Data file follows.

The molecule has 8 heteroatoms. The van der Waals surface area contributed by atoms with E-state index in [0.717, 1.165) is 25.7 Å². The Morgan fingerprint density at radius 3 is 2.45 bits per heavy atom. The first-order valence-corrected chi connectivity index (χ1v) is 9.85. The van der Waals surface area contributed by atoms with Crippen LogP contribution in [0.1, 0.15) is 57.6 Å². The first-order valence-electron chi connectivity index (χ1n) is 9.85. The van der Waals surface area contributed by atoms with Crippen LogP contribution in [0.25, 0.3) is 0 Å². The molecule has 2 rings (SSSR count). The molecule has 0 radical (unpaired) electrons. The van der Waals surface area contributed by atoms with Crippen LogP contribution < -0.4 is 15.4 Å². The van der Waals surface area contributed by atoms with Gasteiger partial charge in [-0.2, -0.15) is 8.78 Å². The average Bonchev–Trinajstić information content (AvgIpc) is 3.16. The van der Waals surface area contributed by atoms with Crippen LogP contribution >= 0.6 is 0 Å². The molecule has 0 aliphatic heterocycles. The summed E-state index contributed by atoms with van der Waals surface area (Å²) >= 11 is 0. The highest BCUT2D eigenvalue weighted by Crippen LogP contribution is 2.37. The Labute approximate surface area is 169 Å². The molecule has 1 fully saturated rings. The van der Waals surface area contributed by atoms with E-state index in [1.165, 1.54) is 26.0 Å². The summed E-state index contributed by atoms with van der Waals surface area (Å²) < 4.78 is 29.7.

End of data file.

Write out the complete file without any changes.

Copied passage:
The molecule has 8 heteroatoms. The van der Waals surface area contributed by atoms with E-state index in [0.717, 1.165) is 25.7 Å². The Morgan fingerprint density at radius 3 is 2.45 bits per heavy atom. The first-order valence-corrected chi connectivity index (χ1v) is 9.85. The van der Waals surface area contributed by atoms with Crippen LogP contribution in [0.1, 0.15) is 57.6 Å². The first-order valence-electron chi connectivity index (χ1n) is 9.85. The van der Waals surface area contributed by atoms with Crippen LogP contribution in [0.25, 0.3) is 0 Å². The molecule has 2 rings (SSSR count). The molecule has 0 radical (unpaired) electrons. The van der Waals surface area contributed by atoms with Crippen LogP contribution < -0.4 is 15.4 Å². The van der Waals surface area contributed by atoms with Gasteiger partial charge in [-0.2, -0.15) is 8.78 Å². The average Bonchev–Trinajstić information content (AvgIpc) is 3.16. The van der Waals surface area contributed by atoms with Crippen LogP contribution >= 0.6 is 0 Å². The molecule has 0 aliphatic heterocycles. The summed E-state index contributed by atoms with van der Waals surface area (Å²) >= 11 is 0. The highest BCUT2D eigenvalue weighted by Crippen LogP contribution is 2.37. The Labute approximate surface area is 169 Å². The molecule has 1 fully saturated rings. The van der Waals surface area contributed by atoms with E-state index in [1.165, 1.54) is 26.0 Å². The summed E-state index contributed by atoms with van der Waals surface area (Å²) < 4.78 is 29.7.